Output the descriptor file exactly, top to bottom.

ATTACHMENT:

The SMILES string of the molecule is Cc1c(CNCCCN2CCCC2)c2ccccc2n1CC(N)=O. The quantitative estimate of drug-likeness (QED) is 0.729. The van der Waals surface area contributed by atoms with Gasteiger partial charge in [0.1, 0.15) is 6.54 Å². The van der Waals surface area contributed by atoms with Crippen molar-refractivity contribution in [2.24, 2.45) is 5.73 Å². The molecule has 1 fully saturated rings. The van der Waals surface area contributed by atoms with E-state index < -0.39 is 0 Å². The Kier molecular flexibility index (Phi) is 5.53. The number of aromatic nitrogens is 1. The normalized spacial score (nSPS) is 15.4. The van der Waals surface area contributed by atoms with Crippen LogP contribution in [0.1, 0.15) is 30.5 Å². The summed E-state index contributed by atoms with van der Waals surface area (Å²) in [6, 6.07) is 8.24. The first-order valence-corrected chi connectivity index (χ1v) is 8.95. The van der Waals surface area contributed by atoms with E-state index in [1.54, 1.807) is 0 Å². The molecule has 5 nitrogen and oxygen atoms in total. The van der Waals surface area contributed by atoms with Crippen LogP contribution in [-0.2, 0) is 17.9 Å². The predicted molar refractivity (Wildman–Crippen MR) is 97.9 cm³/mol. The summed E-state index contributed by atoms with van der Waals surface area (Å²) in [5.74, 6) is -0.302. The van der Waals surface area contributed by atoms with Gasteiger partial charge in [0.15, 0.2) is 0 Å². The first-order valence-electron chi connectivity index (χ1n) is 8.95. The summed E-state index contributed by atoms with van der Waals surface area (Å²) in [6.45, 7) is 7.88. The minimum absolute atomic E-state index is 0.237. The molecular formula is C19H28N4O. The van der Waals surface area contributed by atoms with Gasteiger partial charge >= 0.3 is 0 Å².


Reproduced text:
The SMILES string of the molecule is Cc1c(CNCCCN2CCCC2)c2ccccc2n1CC(N)=O. The quantitative estimate of drug-likeness (QED) is 0.729. The van der Waals surface area contributed by atoms with Gasteiger partial charge in [0.1, 0.15) is 6.54 Å². The van der Waals surface area contributed by atoms with Crippen molar-refractivity contribution in [2.24, 2.45) is 5.73 Å². The molecule has 1 fully saturated rings. The van der Waals surface area contributed by atoms with E-state index < -0.39 is 0 Å². The Kier molecular flexibility index (Phi) is 5.53. The number of aromatic nitrogens is 1. The normalized spacial score (nSPS) is 15.4. The van der Waals surface area contributed by atoms with Crippen LogP contribution in [0.1, 0.15) is 30.5 Å². The summed E-state index contributed by atoms with van der Waals surface area (Å²) in [6, 6.07) is 8.24. The first-order valence-corrected chi connectivity index (χ1v) is 8.95. The van der Waals surface area contributed by atoms with E-state index in [1.54, 1.807) is 0 Å². The molecule has 5 nitrogen and oxygen atoms in total. The van der Waals surface area contributed by atoms with Crippen LogP contribution in [-0.2, 0) is 17.9 Å². The predicted molar refractivity (Wildman–Crippen MR) is 97.9 cm³/mol. The summed E-state index contributed by atoms with van der Waals surface area (Å²) in [5.74, 6) is -0.302. The van der Waals surface area contributed by atoms with Gasteiger partial charge in [0.15, 0.2) is 0 Å². The first-order valence-electron chi connectivity index (χ1n) is 8.95. The summed E-state index contributed by atoms with van der Waals surface area (Å²) in [6.45, 7) is 7.88. The minimum absolute atomic E-state index is 0.237. The molecular formula is C19H28N4O. The van der Waals surface area contributed by atoms with Gasteiger partial charge >= 0.3 is 0 Å².